Claim Check: In the Can

Are aerosol sprays bad for the ozone layer?

Back in the ’70s, scientists began to suspect that chlorofluorocarbons (CFCs), the chemicals used in aerosol cans, were damaging the atmosphere. By the hairspray-heavy ’80s, CFCs were identified as the main culprit in causing the hole in the ozone layer above Antarctica. Environmentalists soon convinced consumers to avoid aerosols like the plague. But recently a host of “eco-friendly” aerosol products have begun to appear on store shelves. What gives?


Aerosol sprays are bad for the ozone layer

You might be in the habit of guiltily looking to the sky every time you reach for a spray can, but aerosols haven’t contained CFCs for a while now. In 1987, 57 industrial nations signed the Montreal Protocol, the first international agreement to deal with global atmospheric problems, and CFCs were phased out. Today there are virtually no aerosols on the market that contain CFCs. Instead, cans are usually pressurized with safer substances, like hydrocarbons, and research shows the ozone layer is on the mend. Still, experts don’t expect it to recover to 1980-levels for another 50 years or so.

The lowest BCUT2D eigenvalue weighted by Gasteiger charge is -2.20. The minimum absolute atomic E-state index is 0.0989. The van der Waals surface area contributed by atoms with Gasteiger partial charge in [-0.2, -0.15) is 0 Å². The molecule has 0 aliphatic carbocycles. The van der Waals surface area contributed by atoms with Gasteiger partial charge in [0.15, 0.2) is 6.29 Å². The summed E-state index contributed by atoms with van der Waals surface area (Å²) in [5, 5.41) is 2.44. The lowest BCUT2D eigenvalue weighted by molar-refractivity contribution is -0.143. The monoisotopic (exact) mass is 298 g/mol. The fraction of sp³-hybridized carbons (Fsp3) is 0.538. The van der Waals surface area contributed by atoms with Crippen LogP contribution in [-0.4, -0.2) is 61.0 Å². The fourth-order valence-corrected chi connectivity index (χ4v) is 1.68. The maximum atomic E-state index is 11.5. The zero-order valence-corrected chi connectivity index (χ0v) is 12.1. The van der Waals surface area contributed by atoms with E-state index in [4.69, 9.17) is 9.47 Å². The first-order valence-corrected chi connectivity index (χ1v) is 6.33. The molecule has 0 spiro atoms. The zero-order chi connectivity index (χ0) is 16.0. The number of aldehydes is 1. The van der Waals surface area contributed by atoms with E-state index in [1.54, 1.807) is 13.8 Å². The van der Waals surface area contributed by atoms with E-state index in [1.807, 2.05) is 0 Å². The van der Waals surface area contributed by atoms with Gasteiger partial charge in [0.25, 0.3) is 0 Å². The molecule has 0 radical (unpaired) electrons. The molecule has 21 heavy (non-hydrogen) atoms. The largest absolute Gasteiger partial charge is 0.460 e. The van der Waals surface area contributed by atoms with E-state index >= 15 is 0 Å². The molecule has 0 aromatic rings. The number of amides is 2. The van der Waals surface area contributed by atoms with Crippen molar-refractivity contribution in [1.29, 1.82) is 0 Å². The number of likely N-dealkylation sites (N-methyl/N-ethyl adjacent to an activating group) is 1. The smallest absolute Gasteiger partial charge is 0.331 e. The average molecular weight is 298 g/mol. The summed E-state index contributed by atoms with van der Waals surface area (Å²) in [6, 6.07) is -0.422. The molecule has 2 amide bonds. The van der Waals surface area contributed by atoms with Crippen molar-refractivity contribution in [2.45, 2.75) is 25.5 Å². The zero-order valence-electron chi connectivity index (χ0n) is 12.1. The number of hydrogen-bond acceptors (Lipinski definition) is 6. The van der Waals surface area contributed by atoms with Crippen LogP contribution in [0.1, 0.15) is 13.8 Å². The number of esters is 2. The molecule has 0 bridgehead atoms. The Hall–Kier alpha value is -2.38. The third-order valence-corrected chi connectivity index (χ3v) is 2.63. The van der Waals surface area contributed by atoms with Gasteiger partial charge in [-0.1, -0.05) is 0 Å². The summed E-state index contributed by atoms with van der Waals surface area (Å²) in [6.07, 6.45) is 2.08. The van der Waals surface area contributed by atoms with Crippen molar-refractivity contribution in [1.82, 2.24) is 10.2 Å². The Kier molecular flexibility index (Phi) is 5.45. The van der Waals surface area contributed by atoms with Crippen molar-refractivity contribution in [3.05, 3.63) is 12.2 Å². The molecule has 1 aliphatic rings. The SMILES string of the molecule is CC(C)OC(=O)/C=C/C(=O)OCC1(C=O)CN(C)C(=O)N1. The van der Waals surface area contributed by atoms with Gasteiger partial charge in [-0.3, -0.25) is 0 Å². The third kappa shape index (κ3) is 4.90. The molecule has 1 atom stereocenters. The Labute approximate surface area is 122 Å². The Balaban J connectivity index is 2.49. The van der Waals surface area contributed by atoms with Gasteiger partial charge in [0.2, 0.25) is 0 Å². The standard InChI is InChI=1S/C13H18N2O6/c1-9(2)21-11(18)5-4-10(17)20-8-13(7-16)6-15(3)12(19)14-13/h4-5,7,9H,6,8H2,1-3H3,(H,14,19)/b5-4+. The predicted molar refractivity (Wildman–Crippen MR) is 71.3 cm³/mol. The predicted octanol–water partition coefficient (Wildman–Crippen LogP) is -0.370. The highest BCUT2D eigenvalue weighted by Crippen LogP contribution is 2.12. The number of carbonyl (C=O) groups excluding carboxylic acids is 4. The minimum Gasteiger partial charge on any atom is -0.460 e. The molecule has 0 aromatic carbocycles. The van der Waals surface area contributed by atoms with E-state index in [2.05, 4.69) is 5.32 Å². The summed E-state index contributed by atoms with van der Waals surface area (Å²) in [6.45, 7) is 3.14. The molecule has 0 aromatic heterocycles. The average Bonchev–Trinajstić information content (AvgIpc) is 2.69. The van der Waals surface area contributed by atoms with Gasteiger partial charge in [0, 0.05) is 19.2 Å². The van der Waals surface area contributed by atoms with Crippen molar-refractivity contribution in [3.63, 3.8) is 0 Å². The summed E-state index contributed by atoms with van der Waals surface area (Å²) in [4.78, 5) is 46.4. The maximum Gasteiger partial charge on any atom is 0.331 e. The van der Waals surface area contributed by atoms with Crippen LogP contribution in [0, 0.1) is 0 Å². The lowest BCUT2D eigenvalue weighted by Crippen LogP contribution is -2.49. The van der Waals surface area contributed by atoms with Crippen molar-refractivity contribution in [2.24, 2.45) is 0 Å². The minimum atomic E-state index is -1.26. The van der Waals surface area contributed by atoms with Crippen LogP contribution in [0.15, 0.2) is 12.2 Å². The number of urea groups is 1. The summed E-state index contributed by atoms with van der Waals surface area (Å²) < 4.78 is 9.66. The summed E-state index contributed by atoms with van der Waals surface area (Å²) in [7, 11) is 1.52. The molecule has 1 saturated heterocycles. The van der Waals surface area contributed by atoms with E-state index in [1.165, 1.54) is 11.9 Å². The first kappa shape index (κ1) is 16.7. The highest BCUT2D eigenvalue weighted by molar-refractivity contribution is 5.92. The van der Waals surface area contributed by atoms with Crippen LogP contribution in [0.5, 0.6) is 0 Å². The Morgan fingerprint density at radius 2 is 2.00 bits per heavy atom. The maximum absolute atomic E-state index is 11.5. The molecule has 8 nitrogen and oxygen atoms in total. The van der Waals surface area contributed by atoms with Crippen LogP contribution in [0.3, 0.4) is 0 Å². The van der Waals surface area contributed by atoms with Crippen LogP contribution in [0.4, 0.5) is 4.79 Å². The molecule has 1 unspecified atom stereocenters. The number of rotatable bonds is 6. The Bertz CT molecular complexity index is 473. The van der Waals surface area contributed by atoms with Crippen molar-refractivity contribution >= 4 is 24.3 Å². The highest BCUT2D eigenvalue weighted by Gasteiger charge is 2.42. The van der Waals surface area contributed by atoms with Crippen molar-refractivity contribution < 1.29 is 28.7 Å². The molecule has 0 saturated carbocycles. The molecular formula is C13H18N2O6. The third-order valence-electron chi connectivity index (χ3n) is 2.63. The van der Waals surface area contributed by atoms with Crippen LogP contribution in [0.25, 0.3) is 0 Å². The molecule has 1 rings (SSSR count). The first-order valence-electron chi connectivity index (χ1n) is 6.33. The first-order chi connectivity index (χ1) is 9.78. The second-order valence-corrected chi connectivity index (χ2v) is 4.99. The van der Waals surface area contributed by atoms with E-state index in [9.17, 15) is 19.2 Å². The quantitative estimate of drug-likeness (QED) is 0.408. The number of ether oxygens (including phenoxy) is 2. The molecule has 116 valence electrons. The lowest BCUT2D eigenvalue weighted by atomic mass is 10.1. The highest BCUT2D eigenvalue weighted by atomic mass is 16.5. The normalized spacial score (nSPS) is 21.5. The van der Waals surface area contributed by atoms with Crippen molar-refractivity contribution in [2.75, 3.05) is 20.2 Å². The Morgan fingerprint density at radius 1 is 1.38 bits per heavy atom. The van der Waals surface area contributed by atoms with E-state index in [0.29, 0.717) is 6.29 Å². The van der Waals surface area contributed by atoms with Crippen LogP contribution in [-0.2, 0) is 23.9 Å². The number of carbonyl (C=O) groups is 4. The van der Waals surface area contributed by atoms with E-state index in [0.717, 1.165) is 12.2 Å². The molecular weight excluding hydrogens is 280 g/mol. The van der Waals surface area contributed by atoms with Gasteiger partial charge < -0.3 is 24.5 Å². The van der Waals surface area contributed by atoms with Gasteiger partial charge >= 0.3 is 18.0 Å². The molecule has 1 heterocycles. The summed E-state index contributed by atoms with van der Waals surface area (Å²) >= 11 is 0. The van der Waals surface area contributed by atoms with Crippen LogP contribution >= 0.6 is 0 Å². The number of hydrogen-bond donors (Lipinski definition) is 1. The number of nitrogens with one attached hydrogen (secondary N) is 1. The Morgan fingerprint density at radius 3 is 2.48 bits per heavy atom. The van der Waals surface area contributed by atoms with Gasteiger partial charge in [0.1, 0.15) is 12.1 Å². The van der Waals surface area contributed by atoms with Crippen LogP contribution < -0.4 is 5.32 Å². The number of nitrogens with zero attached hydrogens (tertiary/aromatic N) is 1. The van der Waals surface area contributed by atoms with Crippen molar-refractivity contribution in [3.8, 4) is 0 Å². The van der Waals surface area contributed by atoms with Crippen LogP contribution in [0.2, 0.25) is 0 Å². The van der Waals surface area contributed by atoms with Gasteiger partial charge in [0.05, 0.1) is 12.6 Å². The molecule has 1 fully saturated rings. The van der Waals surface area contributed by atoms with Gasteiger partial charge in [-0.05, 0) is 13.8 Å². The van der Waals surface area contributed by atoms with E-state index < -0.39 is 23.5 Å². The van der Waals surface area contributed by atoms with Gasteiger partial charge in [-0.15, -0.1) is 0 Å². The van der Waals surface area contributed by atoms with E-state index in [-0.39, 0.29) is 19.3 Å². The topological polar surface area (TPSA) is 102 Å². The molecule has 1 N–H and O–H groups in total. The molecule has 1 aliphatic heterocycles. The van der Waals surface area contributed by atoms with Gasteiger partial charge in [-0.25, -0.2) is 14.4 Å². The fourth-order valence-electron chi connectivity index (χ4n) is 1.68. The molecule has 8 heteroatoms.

Today’s aerosols won’t contribute to the ozone hole, but that doesn’t mean they’re good for the environment. Hydrocarbons are highly flammable, and the aerosol canisters can’t be recycled unless they’re totally emptied. (Local recycling rules vary.) Bottom line: Aerosol sprays are much less troublesome now than they were in the past, but it’s still better to choose products that use a pump mechanism if you have the option.

Issue 25

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